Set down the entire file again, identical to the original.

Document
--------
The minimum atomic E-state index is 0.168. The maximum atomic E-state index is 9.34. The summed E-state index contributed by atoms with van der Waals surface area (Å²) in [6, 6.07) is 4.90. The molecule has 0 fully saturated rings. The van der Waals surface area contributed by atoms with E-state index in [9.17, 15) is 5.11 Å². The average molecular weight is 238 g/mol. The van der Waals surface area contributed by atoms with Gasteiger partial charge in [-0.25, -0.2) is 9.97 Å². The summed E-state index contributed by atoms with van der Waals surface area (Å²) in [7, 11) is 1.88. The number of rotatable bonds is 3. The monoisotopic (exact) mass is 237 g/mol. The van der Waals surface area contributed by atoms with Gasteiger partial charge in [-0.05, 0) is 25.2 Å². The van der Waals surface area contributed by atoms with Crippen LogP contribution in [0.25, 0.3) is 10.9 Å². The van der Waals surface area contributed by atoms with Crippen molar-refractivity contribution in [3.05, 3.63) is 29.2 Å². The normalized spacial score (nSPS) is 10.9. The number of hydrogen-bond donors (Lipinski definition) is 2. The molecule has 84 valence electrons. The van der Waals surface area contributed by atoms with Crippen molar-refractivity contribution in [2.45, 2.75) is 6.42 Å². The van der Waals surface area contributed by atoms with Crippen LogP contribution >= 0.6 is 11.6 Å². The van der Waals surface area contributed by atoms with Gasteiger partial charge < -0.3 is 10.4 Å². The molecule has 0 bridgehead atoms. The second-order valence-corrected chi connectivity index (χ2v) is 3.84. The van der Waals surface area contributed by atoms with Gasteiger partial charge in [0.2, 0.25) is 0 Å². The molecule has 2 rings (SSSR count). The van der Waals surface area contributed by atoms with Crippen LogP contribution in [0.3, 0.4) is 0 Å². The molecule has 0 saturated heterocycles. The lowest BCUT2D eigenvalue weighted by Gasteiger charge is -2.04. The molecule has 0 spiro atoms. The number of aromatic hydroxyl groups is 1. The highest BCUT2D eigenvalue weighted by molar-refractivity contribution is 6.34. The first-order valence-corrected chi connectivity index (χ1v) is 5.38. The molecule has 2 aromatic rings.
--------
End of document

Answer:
The minimum atomic E-state index is 0.168. The maximum atomic E-state index is 9.34. The summed E-state index contributed by atoms with van der Waals surface area (Å²) in [6, 6.07) is 4.90. The molecule has 0 fully saturated rings. The van der Waals surface area contributed by atoms with E-state index in [9.17, 15) is 5.11 Å². The average molecular weight is 238 g/mol. The van der Waals surface area contributed by atoms with Gasteiger partial charge in [-0.25, -0.2) is 9.97 Å². The summed E-state index contributed by atoms with van der Waals surface area (Å²) in [7, 11) is 1.88. The number of rotatable bonds is 3. The monoisotopic (exact) mass is 237 g/mol. The van der Waals surface area contributed by atoms with Gasteiger partial charge in [-0.05, 0) is 25.2 Å². The van der Waals surface area contributed by atoms with Crippen LogP contribution in [0.25, 0.3) is 10.9 Å². The van der Waals surface area contributed by atoms with Crippen molar-refractivity contribution in [3.05, 3.63) is 29.2 Å². The normalized spacial score (nSPS) is 10.9. The number of hydrogen-bond donors (Lipinski definition) is 2. The molecule has 84 valence electrons. The van der Waals surface area contributed by atoms with Crippen molar-refractivity contribution in [2.45, 2.75) is 6.42 Å². The van der Waals surface area contributed by atoms with Crippen LogP contribution >= 0.6 is 11.6 Å². The van der Waals surface area contributed by atoms with Gasteiger partial charge < -0.3 is 10.4 Å². The molecule has 0 bridgehead atoms. The second-order valence-corrected chi connectivity index (χ2v) is 3.84. The van der Waals surface area contributed by atoms with Gasteiger partial charge in [0.2, 0.25) is 0 Å². The molecule has 2 rings (SSSR count). The van der Waals surface area contributed by atoms with Crippen LogP contribution in [0.3, 0.4) is 0 Å². The molecule has 0 saturated heterocycles. The lowest BCUT2D eigenvalue weighted by Gasteiger charge is -2.04. The molecule has 0 spiro atoms. The number of aromatic hydroxyl groups is 1. The highest BCUT2D eigenvalue weighted by molar-refractivity contribution is 6.34. The first-order valence-corrected chi connectivity index (χ1v) is 5.38. The molecule has 2 aromatic rings.